AAS Annual Meeting

Interarea/Border-Crossing Session 444

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Session 444: Radio, Propoganda and Censorship

Survival, (Self)-censorship, and Collective Unconsciousness:A Study of Chinese xiangsheng Performer Guo Degang and His Deyunshe
Fan Liao, University of California, San Diego, USA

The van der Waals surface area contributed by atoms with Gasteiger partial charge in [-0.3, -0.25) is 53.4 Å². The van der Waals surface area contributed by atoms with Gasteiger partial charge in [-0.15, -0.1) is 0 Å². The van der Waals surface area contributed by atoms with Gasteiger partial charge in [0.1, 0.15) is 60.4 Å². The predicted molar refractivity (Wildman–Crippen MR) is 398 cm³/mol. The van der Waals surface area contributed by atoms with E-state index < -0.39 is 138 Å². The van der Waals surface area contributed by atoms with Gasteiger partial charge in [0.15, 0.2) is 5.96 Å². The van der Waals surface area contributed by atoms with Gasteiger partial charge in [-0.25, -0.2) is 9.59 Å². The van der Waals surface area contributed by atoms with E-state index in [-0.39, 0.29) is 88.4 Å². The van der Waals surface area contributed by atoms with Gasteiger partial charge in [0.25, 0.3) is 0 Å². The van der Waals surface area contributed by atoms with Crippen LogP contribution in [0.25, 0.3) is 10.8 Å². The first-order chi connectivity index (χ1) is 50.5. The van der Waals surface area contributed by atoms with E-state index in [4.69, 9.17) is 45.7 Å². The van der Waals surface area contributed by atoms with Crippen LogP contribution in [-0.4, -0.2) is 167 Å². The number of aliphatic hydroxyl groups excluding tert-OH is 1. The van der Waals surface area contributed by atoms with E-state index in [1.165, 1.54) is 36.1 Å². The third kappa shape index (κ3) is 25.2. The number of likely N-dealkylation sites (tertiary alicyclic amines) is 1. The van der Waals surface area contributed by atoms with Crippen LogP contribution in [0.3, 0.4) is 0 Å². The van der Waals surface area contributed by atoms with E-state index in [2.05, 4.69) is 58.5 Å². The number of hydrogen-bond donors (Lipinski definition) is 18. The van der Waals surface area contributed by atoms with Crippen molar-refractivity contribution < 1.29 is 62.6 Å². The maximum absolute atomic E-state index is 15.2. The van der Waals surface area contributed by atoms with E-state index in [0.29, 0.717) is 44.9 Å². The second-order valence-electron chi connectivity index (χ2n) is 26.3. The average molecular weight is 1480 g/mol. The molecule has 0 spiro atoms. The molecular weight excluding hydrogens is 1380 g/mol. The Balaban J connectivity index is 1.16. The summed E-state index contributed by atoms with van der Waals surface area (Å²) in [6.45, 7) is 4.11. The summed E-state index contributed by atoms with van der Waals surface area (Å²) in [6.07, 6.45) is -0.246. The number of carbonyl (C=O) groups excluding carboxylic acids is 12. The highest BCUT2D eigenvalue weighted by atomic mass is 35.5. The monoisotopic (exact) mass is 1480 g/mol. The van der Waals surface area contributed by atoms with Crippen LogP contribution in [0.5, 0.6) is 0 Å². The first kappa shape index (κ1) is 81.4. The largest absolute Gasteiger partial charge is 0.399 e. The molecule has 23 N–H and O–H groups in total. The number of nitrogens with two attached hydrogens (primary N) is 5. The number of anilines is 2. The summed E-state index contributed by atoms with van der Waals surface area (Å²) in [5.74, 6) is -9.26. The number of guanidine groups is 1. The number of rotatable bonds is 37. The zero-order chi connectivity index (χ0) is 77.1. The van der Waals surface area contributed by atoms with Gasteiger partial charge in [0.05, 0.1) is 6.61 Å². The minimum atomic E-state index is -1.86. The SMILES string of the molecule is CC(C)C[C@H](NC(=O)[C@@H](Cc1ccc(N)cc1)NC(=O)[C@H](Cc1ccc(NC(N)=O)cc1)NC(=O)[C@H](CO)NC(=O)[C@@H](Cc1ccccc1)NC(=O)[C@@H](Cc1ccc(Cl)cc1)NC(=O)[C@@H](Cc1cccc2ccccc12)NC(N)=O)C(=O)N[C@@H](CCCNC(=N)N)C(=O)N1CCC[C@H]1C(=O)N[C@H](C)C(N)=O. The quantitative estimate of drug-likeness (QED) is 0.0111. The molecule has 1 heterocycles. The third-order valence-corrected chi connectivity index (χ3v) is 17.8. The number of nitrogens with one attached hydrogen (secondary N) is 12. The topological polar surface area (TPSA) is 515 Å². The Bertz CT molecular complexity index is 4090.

The recent popularity of the xiangsheng performer Guo Degang and his performing group Deyunshe brings back those “old good days,” for which traditional xiangsheng and audience appreciation are remembered and admired by contemporary audiences. Guo’s performance highlights the importance of preserving xiangsheng traditions and theatrical entertainment for the contemporary audience. In Guo’s improvisations and encores, he often challenges the official and mainstream performances. By terming himself as a non-mainstream and virtually unknown performer, Guo is well received by the masses. Fans in Beijing call Guo a “grassroots artist” and an artist for the people. The whole social, economic and political conditions in post-Mao and post-socialist China try to erase the collective memories of the notorious banning of traditional theatre during the Cultural Revolution. A new material culture seems to encourage a sense of power for disempowered artists, because the current mass production and consumption of Guo’s performances indeed preserve certain art traditions and recruit a large number of trainees as well as artists. It helps create and maintain the illusion of a prosperous and vigorous performance market because it facilitates the self-development of xiangsheng performers. However, the new art of government, the revival of capitalism, and domestic consumerism strengthen what I call the “collective unconsciousness” of (self-) censorship, which, I contend, involves a loss of some artistic and moral values. This paper examines Guo’s performances and his performing group Deyunshe, which leads us to a (re-)understanding of tradition (survival), power, and (self-) censorship.